Plus, there’s a prece­dent. Af­ter the Curry House Coup of 2006, Tony Blair’s pre-res­ig­na­tion ended his party’s in­fight­ing, and ush­ered in a pe­riod of sta­bil­ity. A com­mit­ment to mak­ing the de­liv­ery of Brexit the fi­nal act of her ca­reer would neuter her crit­ics and un­der­line her con- fer­ence mes­sage that pub­lic ser­vice re­mains her sole mo­ti­va­tion.

Then she should sack Boris John­son. The view in Down­ing Street is t hat l ast week rep­re­sented ‘Peak Boris’ – his se­rial dis­loy­alty de­stroy­ing any chance of him mount­ing his own chal­lenge. This is true, and it pro­vides an op­por­tu­nity to be ex­ploited. By pack­ing him off to spend more time with his Ki­pling, Mrs May would clear the way for a wide-rang­ing reshuf­fle. Or rather, the full-scale blood trans­fu­sion at the top of Gov­ern­ment that is so des­per­ately re­quired.

OVER the past few days, the ‘Pelo­ton’ – the pack of young MPs who rep­re­sent the party’s fu­ture – have had the Prime Min­is­ter’s back. But their sup­port is con­di­tional on her send­ing the sig­nal that she is pre­par­ing to pass on the ba­ton. ‘She needs to bring the kids through, to see if they can hack it,’ said one ju­nior Min­is­ter.

‘If she sticks with the old guard, peo­ple are just go­ing to say, “What’s the point in all this?” ’

Fi­nally, she must ad­dress the pol­icy vac­uum that is lead­ing to her party’s slow-mo­tion im­plo­sion.

There was frus­tra­tion among Tory mod­ernisers that her speech – or those el­e­ments that could be de­ci­phered – failed to con­tain any fresh or rad­i­cal ini­tia­tives. But this to­tally misses the point. What­ever Mrs May says can­not ap­pear fresh or rad­i­cal be­cause Mrs May is the per­son say­ing it. Ask­ing the Prime Min­is­ter to re­launch the Tory Party is like ask­ing Des O’Con­nor to launch the lat­est iPhone. He might be a na­tional trea­sure, but there is an un­bridge­able dis­con­nect be­tween medium and mes­sage.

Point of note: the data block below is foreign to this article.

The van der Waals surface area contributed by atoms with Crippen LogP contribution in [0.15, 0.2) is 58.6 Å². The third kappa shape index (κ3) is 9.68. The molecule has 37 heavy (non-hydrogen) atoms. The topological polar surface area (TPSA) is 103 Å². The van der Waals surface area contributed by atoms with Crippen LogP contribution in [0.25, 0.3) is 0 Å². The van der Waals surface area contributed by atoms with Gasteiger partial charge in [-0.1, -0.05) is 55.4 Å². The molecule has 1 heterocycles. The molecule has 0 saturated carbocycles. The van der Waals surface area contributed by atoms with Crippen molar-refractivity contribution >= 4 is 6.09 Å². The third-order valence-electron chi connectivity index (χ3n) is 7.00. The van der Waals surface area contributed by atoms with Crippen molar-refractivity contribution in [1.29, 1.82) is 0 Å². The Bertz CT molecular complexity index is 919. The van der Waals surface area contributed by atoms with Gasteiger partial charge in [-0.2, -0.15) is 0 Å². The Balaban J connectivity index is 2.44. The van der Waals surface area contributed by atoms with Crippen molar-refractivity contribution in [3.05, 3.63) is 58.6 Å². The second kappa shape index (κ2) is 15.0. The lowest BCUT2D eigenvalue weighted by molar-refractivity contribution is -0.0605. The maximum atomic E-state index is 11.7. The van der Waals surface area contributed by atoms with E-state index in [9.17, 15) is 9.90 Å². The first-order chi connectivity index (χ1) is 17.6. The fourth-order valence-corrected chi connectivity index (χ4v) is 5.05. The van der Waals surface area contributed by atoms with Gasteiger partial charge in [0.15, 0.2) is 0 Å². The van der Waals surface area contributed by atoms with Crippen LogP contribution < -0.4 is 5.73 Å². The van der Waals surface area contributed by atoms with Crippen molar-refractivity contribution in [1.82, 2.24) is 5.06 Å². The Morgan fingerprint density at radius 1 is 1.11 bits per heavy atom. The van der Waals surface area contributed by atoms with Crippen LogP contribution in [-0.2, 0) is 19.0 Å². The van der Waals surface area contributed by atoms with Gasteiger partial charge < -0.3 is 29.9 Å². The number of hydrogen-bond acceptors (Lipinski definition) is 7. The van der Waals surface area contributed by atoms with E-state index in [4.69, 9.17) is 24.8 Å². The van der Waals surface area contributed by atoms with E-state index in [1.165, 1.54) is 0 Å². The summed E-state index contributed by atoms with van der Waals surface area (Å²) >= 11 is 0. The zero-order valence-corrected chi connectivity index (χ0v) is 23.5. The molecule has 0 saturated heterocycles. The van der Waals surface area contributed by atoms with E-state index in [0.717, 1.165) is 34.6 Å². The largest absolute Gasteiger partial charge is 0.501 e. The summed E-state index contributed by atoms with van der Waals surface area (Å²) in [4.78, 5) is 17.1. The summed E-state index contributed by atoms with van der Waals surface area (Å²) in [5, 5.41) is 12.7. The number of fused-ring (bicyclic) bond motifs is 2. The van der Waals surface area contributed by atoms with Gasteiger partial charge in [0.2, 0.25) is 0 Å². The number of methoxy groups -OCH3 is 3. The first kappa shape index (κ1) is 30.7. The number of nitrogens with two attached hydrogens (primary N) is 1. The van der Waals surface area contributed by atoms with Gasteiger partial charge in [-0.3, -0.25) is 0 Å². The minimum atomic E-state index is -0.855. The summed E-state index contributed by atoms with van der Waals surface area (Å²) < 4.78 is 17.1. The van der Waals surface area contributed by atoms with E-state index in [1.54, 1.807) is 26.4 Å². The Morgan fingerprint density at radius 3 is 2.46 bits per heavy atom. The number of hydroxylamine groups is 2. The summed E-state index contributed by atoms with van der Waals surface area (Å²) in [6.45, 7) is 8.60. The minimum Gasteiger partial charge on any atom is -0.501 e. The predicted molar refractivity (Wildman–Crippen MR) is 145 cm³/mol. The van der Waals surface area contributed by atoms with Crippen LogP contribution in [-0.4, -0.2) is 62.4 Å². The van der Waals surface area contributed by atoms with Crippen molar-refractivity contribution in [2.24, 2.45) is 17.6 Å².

Con­ser­va­tive re­newal must be out­sourced. The Prime Min­is­ter should es­tab­lish a pol­icy com­mis­sion in­de­pen­dent of Down­ing Street that can be­gin lay­ing the ground­work for the next Tory man­i­festo. It could tap into the net­work of cen­tre-Right ex­ter­nal think- tanks such as Bright Blue, The So­cial Mar­ket Foun­da­tion and the Cen­tre for Pol­icy Stud­ies, and en­gage the party’s plan­e­tary brains such as David Wil­letts, Ge­orge Free­man and Oliver Letwin. This in turn would leave the Prime Min­is­ter free to man­age the coun­try through the labyrinthine maze of the Brexit ne­go­ti­a­tions.

For some in the party, this is in­suf­fi­cient. They want her gone, and now. But as the events of the past 72 hours have shown, the fun­da­men­tals of their plight have not changed. There is no al­ter­na­tive can­di­date, no mech­a­nism for her re­moval and no mainstream ap­petite for forc­ing her de­par­ture.

So it’s Mrs May who must make the first move. As we saw on Wed­nes­day, her courage and re­silience are for­mi­da­ble. She must now de­ploy them to com­mence her long good­bye.